In a way, the Orioles’ best hope to stay under the radar is to navigate these meetings without further depleting their major league roster while hoping some of the big free agents sign so that everyone has something else to talk about other than what the Orioles are (or aren’t) doing.

Can the Orioles upgrade their roster as the big boys make their moves?

At last year’s winter meetings, the Orioles made a move that actually impacted the 2019 team a lot — claiming third baseman Rio Ruiz off waivers from the Atlanta Braves. Atlanta tried to slip him through waivers and he didn’t make it past the first team in the claim order. The Orioles needed a third baseman, and got a player who rated very well defensively while hitting .232 with a .682 OPS, albeit with a lot more power in the second half.

He and catcher Pedro Severino were the team’s most significant waiver claims last year, and Ruiz will be an everyday player in 2020 as well. With teams needing to free up roster spots for what seems to be an active early free-agent market and some teams still needing to clear Rule 5 space, players like Ruiz might end up available. The Orioles would do well to snag one or two to change the conversation away from the players that won’t be running down the orange carpet on Opening Day in March.

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What does Brandon Hyde think of all these moves?

After each of last week’s trades, the Orioles held a conference call for Elias to explain and justify moves that weaken the present-day club and allow him to tie the moves to his vision of the future. The same can’t be said for Hyde, who has seen two of the few players he’s relied on shipped away for prospects who, save for one, are probably years away from reaching the majors.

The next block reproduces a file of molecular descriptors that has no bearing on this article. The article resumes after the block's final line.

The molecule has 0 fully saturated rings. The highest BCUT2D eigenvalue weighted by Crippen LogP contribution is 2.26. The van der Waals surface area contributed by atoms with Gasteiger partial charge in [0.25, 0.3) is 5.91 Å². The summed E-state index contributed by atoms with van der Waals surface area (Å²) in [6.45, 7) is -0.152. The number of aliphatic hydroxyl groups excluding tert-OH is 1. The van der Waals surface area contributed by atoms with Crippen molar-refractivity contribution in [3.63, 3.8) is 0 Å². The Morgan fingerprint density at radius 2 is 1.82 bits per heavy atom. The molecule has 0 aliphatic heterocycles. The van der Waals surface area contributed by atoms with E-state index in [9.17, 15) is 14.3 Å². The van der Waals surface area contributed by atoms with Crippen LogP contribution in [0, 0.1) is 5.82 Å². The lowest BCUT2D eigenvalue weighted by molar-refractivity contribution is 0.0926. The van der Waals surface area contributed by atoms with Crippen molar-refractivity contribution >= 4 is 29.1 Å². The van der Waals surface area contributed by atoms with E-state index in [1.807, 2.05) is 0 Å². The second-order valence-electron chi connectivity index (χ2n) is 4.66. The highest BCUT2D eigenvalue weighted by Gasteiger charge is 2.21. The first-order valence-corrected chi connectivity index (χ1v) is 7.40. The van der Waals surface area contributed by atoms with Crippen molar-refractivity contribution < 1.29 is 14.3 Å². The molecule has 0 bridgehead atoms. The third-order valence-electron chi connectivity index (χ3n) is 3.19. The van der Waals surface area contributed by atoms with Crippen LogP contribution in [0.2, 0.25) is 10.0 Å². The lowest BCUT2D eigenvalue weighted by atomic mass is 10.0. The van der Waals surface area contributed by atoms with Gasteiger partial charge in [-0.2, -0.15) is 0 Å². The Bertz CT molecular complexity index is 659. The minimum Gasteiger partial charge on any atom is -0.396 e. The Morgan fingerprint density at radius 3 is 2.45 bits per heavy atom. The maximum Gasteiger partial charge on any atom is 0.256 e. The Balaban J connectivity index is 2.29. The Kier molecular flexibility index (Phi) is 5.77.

Hyde has been as steadfast as Elias in adhering to and proselytizing for the team’s intentions and goals in this rebuild, and despite moves that will make his job more difficult every day of the season, that’s likely to continue. He could, however, have some more insight into the plans to replace those players short-term at the major league level, which is of a more immediate concern to fans who just want to see a good product on the field every night.

If it’s up to Hyde, he’ll likely say that he just wants to see his players competing as hard as they can every night. But it will be interesting to see who he envisions stepping up in the two recently vacated spots to do that competing.

What will the Rule 5 draft produce?

As ever, the Orioles’ player haul at these meetings might end up being exclusively players in the Rule 5 draft, in which they have the second overall pick Thursday. For the uninitiated, the Rule 5 draft allows players with a requisite amount of minor league experience (four or five seasons, depending on how old they were at signing) who aren’t on their team’s 40-man roster to be selected and get a chance at sticking on another team’s major league roster.

Last year, it produced Richie Martin, who filled a vast organizational need at shortstop and spent the entire year in the majors despite not playing above Double-A with the Oakland Athletics. He was the consensus top pick last season, but it doesn’t seem as if there is a clear front-runner (or two) this week. The Orioles will probably take another infielder or a pitcher with their top pick this year, considering how dire their need is at those spots.

These picks rarely turn out to be impact players in the big leagues, but any new player is notable in these circumstances. This selection will come with plenty of fanfare.